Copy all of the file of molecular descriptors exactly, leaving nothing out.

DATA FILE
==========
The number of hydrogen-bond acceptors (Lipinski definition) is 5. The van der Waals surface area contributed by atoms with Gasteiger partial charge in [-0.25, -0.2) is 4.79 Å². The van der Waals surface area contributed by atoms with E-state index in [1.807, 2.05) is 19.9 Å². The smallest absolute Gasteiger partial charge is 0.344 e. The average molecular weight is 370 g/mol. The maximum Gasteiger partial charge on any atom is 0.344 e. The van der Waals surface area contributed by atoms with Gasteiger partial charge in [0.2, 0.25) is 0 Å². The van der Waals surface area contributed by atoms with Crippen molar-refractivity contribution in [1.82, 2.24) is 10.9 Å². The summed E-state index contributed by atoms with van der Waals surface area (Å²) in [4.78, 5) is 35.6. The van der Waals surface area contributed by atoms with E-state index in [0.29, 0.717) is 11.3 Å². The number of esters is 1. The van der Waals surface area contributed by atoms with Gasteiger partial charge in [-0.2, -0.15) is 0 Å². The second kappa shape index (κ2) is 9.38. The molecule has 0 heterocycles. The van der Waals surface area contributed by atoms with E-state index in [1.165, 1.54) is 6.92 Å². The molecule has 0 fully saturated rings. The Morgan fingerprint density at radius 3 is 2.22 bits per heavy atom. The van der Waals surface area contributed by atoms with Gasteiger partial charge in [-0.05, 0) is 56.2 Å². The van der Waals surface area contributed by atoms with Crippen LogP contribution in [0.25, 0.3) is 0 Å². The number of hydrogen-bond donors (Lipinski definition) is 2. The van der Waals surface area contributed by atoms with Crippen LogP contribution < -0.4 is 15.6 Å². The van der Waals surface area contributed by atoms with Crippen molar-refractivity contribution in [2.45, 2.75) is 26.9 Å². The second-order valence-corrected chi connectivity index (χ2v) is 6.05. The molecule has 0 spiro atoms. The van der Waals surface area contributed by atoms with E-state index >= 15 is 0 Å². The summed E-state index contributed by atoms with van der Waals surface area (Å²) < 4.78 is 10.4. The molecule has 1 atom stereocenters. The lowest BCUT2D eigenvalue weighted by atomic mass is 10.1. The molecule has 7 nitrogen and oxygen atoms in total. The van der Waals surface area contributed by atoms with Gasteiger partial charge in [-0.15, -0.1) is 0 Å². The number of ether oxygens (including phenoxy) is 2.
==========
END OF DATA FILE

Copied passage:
The number of hydrogen-bond acceptors (Lipinski definition) is 5. The van der Waals surface area contributed by atoms with Gasteiger partial charge in [-0.25, -0.2) is 4.79 Å². The van der Waals surface area contributed by atoms with E-state index in [1.807, 2.05) is 19.9 Å². The smallest absolute Gasteiger partial charge is 0.344 e. The average molecular weight is 370 g/mol. The maximum Gasteiger partial charge on any atom is 0.344 e. The van der Waals surface area contributed by atoms with Gasteiger partial charge in [0.2, 0.25) is 0 Å². The van der Waals surface area contributed by atoms with Crippen molar-refractivity contribution in [1.82, 2.24) is 10.9 Å². The summed E-state index contributed by atoms with van der Waals surface area (Å²) in [4.78, 5) is 35.6. The van der Waals surface area contributed by atoms with E-state index in [0.29, 0.717) is 11.3 Å². The number of esters is 1. The van der Waals surface area contributed by atoms with Gasteiger partial charge in [-0.2, -0.15) is 0 Å². The second kappa shape index (κ2) is 9.38. The molecule has 0 heterocycles. The van der Waals surface area contributed by atoms with E-state index in [1.165, 1.54) is 6.92 Å². The molecule has 0 fully saturated rings. The Morgan fingerprint density at radius 3 is 2.22 bits per heavy atom. The van der Waals surface area contributed by atoms with Gasteiger partial charge in [-0.05, 0) is 56.2 Å². The van der Waals surface area contributed by atoms with Crippen LogP contribution in [0.25, 0.3) is 0 Å². The number of hydrogen-bond donors (Lipinski definition) is 2. The van der Waals surface area contributed by atoms with Crippen LogP contribution < -0.4 is 15.6 Å². The van der Waals surface area contributed by atoms with Crippen molar-refractivity contribution in [2.45, 2.75) is 26.9 Å². The second-order valence-corrected chi connectivity index (χ2v) is 6.05. The molecule has 0 spiro atoms. The van der Waals surface area contributed by atoms with E-state index >= 15 is 0 Å². The summed E-state index contributed by atoms with van der Waals surface area (Å²) < 4.78 is 10.4. The molecule has 1 atom stereocenters. The lowest BCUT2D eigenvalue weighted by atomic mass is 10.1. The molecule has 7 nitrogen and oxygen atoms in total. The van der Waals surface area contributed by atoms with Gasteiger partial charge in [-0.15, -0.1) is 0 Å². The number of ether oxygens (including phenoxy) is 2.